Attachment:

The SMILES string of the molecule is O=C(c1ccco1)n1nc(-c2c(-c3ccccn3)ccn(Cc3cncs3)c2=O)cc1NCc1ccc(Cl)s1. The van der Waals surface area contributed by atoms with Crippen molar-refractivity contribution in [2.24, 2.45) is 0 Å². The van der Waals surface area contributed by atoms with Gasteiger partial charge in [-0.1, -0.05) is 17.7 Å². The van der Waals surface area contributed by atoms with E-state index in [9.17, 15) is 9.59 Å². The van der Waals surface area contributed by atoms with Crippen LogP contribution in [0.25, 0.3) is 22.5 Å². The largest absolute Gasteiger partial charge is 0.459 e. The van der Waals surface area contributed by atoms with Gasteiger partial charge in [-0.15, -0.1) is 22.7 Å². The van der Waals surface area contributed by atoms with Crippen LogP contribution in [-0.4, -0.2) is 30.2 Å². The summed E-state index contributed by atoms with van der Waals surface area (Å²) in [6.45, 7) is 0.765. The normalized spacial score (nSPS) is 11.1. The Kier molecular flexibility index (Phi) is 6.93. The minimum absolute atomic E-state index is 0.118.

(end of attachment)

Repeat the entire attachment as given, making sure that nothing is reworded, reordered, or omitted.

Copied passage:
The SMILES string of the molecule is O=C(c1ccco1)n1nc(-c2c(-c3ccccn3)ccn(Cc3cncs3)c2=O)cc1NCc1ccc(Cl)s1. The van der Waals surface area contributed by atoms with Crippen molar-refractivity contribution in [2.24, 2.45) is 0 Å². The van der Waals surface area contributed by atoms with Gasteiger partial charge in [-0.1, -0.05) is 17.7 Å². The van der Waals surface area contributed by atoms with E-state index in [9.17, 15) is 9.59 Å². The van der Waals surface area contributed by atoms with Crippen LogP contribution in [0.25, 0.3) is 22.5 Å². The largest absolute Gasteiger partial charge is 0.459 e. The van der Waals surface area contributed by atoms with Gasteiger partial charge in [-0.15, -0.1) is 22.7 Å². The van der Waals surface area contributed by atoms with Crippen LogP contribution in [-0.4, -0.2) is 30.2 Å². The summed E-state index contributed by atoms with van der Waals surface area (Å²) in [6.45, 7) is 0.765. The normalized spacial score (nSPS) is 11.1. The Kier molecular flexibility index (Phi) is 6.93. The minimum absolute atomic E-state index is 0.118.